I don’t know exactly how many Vipers they sell, but Tomball Dodge in Tomball, Texas and Roanoke Dodge, in Roanoke, Illinois sell enough Vipers that the five special final editions of the Viper that FCA will produce will include the Viper Dealer ACR, available at only those two stores. Maybe I’ll send the principals of those dealerships some history on Nate Altman.

[Images: © 2016 Ronnie Schreiber/The Truth About Cars]

Ronnie Schreiber edits Cars In Depth, a realistic perspective on cars & car culture and the original 3D car site. If you found this post worthwhile, you can get a parallax view over at Cars In Depth. – Thanks for reading – RJS

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56 Comments on “Could Someone Keep the Viper Alive?...”


  • avatar
    threeer

    While I have a special place in my heart for the Conner plant (I was allowed to drive my late father’s Dodge Ram right up to the Prowler assembly line to deliver tooling/gages for the front fender supports…too bad it was before cellphone cameras became so prevalent!) and the Viper, but I just don’t see it surviving after FCA kills it off. As has been alluded to in other articles, the public has spoken. Even with one-off “bespoke” variants that could be offered, I think the Viper has run its course. I’ve had the pleasure of being shot down the road in a first gen Viper and couldn’t wipe the smile from my face for the rest of the day, but cars like the Corvette handily outsell it. For the sake of Detroit (my wife’s hometown) and American manufacturing, not to mention automotive lore, I’d love to see it stay put. But I’m not betting on it.

  • avatar
    thalter

    It’s a different world. Nate Altman didn’t have to deal with crash tests, emission standards, electronics and software everywhere. Don’t see it happening.

  • avatar

    IF HE DIES…

    HE DIES…

  • avatar
    PrincipalDan

    Have Shelby American (Carroll Shelby International) buy it all out. The Cobra was supposed to have been part of the inspiration for this.

  • avatar
    Speed3

    Just drop the V-10 in the Maserati Alfieri and throw a Viper badge on it. It would probably sell more anyway.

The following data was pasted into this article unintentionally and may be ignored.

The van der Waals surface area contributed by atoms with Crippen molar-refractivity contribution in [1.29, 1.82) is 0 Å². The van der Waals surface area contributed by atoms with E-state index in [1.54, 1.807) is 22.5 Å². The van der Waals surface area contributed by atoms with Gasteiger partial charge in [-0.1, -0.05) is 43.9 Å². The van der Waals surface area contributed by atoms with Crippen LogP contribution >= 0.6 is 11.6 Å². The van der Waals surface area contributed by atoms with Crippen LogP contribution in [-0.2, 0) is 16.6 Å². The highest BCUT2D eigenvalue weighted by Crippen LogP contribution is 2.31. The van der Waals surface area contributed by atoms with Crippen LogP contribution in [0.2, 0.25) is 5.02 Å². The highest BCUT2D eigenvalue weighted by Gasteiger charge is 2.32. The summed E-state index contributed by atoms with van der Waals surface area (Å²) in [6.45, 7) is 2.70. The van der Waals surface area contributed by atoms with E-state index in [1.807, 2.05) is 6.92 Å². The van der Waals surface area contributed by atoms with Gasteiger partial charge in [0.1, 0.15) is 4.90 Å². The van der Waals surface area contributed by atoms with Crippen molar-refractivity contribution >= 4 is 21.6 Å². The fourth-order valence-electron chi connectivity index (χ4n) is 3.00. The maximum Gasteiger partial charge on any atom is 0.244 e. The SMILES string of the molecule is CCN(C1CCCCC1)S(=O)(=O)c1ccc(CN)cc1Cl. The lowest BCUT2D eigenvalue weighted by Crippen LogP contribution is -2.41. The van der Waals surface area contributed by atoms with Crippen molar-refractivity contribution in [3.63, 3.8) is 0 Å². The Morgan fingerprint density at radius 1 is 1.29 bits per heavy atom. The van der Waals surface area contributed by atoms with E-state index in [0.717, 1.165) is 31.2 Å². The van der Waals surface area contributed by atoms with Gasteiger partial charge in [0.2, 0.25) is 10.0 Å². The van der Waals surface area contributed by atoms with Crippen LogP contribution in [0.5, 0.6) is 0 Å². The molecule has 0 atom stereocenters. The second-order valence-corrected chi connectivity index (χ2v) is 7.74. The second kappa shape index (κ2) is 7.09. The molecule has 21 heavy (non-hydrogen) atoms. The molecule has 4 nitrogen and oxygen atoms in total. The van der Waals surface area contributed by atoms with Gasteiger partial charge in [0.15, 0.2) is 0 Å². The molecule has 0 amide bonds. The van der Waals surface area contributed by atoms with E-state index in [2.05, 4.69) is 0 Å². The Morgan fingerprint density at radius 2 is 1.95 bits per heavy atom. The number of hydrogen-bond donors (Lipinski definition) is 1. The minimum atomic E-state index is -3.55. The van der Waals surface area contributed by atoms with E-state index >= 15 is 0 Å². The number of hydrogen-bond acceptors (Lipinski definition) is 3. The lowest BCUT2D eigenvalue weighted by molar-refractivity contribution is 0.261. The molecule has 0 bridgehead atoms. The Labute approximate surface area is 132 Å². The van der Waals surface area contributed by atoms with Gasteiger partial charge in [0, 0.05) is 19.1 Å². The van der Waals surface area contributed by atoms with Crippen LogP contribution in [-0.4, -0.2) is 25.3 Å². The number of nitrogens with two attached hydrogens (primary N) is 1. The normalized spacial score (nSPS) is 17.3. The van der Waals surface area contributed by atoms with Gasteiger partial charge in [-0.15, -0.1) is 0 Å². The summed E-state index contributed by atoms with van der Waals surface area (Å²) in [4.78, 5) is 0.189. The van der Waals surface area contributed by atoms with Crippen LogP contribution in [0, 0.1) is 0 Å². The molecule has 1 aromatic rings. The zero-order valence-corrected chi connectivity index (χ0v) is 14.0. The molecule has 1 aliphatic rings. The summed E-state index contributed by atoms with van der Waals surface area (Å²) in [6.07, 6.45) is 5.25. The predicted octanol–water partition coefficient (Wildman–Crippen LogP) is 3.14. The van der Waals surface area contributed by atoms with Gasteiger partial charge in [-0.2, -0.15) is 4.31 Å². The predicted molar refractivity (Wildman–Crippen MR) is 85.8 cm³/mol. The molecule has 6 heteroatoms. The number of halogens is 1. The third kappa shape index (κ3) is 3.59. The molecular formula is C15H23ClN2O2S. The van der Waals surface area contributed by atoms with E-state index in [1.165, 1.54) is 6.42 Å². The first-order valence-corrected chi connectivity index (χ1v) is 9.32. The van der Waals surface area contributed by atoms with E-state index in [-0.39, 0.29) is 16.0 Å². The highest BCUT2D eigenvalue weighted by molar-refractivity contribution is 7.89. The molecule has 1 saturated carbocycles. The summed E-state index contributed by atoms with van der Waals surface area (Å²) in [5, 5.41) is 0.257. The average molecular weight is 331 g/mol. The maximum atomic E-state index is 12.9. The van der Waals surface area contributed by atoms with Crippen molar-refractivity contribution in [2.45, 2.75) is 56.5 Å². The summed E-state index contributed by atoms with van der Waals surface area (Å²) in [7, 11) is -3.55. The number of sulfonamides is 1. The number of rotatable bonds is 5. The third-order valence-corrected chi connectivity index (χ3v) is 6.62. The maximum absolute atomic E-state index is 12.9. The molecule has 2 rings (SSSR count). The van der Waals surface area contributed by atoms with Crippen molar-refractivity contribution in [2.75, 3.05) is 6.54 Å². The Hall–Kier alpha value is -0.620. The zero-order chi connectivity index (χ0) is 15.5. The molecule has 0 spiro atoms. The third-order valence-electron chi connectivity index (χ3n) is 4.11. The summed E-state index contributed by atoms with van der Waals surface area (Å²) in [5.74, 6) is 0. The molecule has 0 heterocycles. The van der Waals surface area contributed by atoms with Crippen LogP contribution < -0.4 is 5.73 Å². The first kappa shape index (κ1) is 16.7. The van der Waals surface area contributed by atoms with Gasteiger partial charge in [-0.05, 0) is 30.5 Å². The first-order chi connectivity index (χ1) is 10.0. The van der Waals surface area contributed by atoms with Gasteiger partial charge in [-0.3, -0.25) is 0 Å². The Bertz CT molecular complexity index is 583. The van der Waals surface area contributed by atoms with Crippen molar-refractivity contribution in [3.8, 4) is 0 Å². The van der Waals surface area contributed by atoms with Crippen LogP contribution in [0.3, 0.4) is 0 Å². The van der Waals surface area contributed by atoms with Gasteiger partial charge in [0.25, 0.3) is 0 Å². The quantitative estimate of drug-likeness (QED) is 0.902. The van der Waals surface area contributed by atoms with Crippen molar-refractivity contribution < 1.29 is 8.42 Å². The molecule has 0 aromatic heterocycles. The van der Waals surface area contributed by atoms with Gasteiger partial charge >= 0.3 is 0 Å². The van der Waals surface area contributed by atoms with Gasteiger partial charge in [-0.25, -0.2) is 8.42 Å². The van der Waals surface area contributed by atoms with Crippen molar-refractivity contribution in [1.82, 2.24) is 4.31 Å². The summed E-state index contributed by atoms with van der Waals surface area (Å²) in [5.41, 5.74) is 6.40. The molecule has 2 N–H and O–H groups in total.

Or even better make the next Viper a crossover with awd and an automatic. Is that what Sergio meant when he said he wanted to focus on crossovers and trucks?

  • avatar
    thattruthguy

    Auto production wasn’t remotely profitable for Studebaker by 1963. It was a dead, dead line of business with no way forward. Note that AMC already was declining by 1964 before the Abernethy plans kicked in, and AMC had the up to date products and factory that Stude didn’t.

    I can see two reasons that FCA wouldn’t sell the Viper: FCA will continue to sell products in the super sports car market, and Viper is part of the Chrysler/Mopar image and heritage. The name and image are the only valuable part of the business; there’s nothing stopping you from organizing a super sports car business that’s just like Viper except that there isn’t a big enough market for the Schreiber Brougham to make it pay.

  • avatar
    Kenmore

    “Could Someone Keep the Viper Alive?”

    Well, last week I learned Meatloaf is still alive so why not this porker, too?

    Wow.. my new glasses look just like Mr. Altman’s!

  • avatar
    VoGo

    Just my opinion. The Viper is dying for lack of interest, because the nature of money has changed. A generation ago, there were plenty of 50+ year old men who had “made it” and could afford a $100K+ car to show off their nouveau riches. These are men who had started their own firm, like a tractor dealership, or a medical supplies distributor, or a restaurant.

    These days, that’s not how wealth is created. The people looking to buy a supercar aren’t interested in hairy chested V-10s. They want something that reflects how they made their money – in technology. They want an advanced hybrid — behind the driver– encapsulated in modern styling.

    They want a McLaren.

    • 0 avatar
      sportyaccordy

      You must live in some tech valley. Down here people get rich through being contractors. Making stuff. An $80K car purchase is gonna be something like a decked out pickup or a boat.

      Plus for the same money a Corvette is a much better car. Sadly people are not buying cars like this for the performance or driving experience… it’s just about the image, which is fine I guess. Viper has no image and is a complete PITA to live with compared to a Vette.

      And I am feeling like conformity is at an all time high… Viper is definitely a contrarian, outlandish choice. People aren’t that brave anymore.

      • 0 avatar
        Kenmore

        “People aren’t that brave anymore.”

        Or carelessly unmindful of their economic futures unless they’re already aware they haven’t got one.

        • 0 avatar
          Mandalorian

          The Viper is a relatively new nameplate to boot. Those who grew up lusting after a 911 or Corvette and have now “made it” are going to buy a 911 or Corvette, which offer automatics, are (possibly for the 911) less expensive, and most importantly FAR easier to live with and use.

        • 0 avatar
          sportyaccordy

          How is a Viper any more financially reckless than a $100K S-Class, Escalade, Z06 etc? All car purchases in that price bracket are beyond the realm of reason. Problem with the Viper is manifold, but it basically boils down to being an outdated concept. When it was new it was outrageous, but now a chipped 3 series will keep up with it in a straight line on the street. And there are cars that are 95% as fast but 250% more livable and versatile at its price point.

          Sadly something like a JGC SRT8 is the new Viper.

          • 0 avatar
            Mandalorian